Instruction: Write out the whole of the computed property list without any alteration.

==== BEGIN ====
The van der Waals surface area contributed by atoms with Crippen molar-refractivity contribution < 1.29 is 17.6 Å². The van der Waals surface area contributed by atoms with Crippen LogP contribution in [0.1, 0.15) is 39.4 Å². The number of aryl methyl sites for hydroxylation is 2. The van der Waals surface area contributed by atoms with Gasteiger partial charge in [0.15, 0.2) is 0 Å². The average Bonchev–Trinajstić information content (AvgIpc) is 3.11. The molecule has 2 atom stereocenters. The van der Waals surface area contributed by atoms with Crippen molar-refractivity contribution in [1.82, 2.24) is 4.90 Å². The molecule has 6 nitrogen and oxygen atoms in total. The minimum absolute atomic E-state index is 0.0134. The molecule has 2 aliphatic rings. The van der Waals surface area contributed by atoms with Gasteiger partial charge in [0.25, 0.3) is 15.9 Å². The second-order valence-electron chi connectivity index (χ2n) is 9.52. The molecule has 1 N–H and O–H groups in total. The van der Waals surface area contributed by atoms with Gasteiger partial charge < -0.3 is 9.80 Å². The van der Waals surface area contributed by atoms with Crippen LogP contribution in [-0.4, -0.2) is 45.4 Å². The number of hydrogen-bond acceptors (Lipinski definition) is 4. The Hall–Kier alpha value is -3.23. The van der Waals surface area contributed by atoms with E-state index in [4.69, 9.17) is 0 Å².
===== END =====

The van der Waals surface area contributed by atoms with Crippen molar-refractivity contribution < 1.29 is 17.6 Å². The van der Waals surface area contributed by atoms with Crippen LogP contribution in [0.1, 0.15) is 39.4 Å². The number of aryl methyl sites for hydroxylation is 2. The van der Waals surface area contributed by atoms with Gasteiger partial charge in [0.15, 0.2) is 0 Å². The average Bonchev–Trinajstić information content (AvgIpc) is 3.11. The molecule has 2 atom stereocenters. The van der Waals surface area contributed by atoms with Crippen molar-refractivity contribution in [1.82, 2.24) is 4.90 Å². The molecule has 6 nitrogen and oxygen atoms in total. The minimum absolute atomic E-state index is 0.0134. The molecule has 2 aliphatic rings. The van der Waals surface area contributed by atoms with Gasteiger partial charge in [0.25, 0.3) is 15.9 Å². The second-order valence-electron chi connectivity index (χ2n) is 9.52. The molecule has 1 N–H and O–H groups in total. The van der Waals surface area contributed by atoms with Gasteiger partial charge < -0.3 is 9.80 Å². The van der Waals surface area contributed by atoms with Crippen LogP contribution in [-0.4, -0.2) is 45.4 Å². The number of hydrogen-bond acceptors (Lipinski definition) is 4. The Hall–Kier alpha value is -3.23. The van der Waals surface area contributed by atoms with E-state index in [4.69, 9.17) is 0 Å².